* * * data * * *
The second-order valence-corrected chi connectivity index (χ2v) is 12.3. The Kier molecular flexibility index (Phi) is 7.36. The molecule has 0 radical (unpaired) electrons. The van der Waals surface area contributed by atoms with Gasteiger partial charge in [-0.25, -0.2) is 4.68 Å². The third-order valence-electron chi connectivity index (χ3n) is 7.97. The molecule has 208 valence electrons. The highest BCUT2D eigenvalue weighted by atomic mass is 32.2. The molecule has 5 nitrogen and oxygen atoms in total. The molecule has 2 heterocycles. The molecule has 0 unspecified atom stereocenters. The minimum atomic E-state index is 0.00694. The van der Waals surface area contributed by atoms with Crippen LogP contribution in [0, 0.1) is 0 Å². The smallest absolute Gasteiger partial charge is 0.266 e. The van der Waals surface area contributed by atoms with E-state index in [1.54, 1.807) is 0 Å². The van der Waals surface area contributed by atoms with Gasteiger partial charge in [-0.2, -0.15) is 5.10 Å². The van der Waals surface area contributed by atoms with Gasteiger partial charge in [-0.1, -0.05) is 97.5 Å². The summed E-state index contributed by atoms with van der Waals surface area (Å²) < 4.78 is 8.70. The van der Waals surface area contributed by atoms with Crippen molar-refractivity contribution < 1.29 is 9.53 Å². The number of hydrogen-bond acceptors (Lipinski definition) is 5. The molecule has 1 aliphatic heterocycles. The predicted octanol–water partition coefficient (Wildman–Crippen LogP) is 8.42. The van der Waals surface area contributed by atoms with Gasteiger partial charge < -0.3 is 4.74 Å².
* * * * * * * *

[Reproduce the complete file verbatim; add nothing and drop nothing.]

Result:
The second-order valence-corrected chi connectivity index (χ2v) is 12.3. The Kier molecular flexibility index (Phi) is 7.36. The molecule has 0 radical (unpaired) electrons. The van der Waals surface area contributed by atoms with Gasteiger partial charge in [-0.25, -0.2) is 4.68 Å². The third-order valence-electron chi connectivity index (χ3n) is 7.97. The molecule has 208 valence electrons. The highest BCUT2D eigenvalue weighted by atomic mass is 32.2. The molecule has 5 nitrogen and oxygen atoms in total. The molecule has 2 heterocycles. The molecule has 0 unspecified atom stereocenters. The minimum atomic E-state index is 0.00694. The van der Waals surface area contributed by atoms with Crippen LogP contribution in [0, 0.1) is 0 Å². The smallest absolute Gasteiger partial charge is 0.266 e. The van der Waals surface area contributed by atoms with E-state index in [1.54, 1.807) is 0 Å². The van der Waals surface area contributed by atoms with Gasteiger partial charge in [-0.2, -0.15) is 5.10 Å². The van der Waals surface area contributed by atoms with Gasteiger partial charge in [-0.1, -0.05) is 97.5 Å². The summed E-state index contributed by atoms with van der Waals surface area (Å²) < 4.78 is 8.70. The van der Waals surface area contributed by atoms with Crippen molar-refractivity contribution < 1.29 is 9.53 Å². The number of hydrogen-bond acceptors (Lipinski definition) is 5. The molecule has 1 aliphatic heterocycles. The predicted octanol–water partition coefficient (Wildman–Crippen LogP) is 8.42. The van der Waals surface area contributed by atoms with Gasteiger partial charge < -0.3 is 4.74 Å².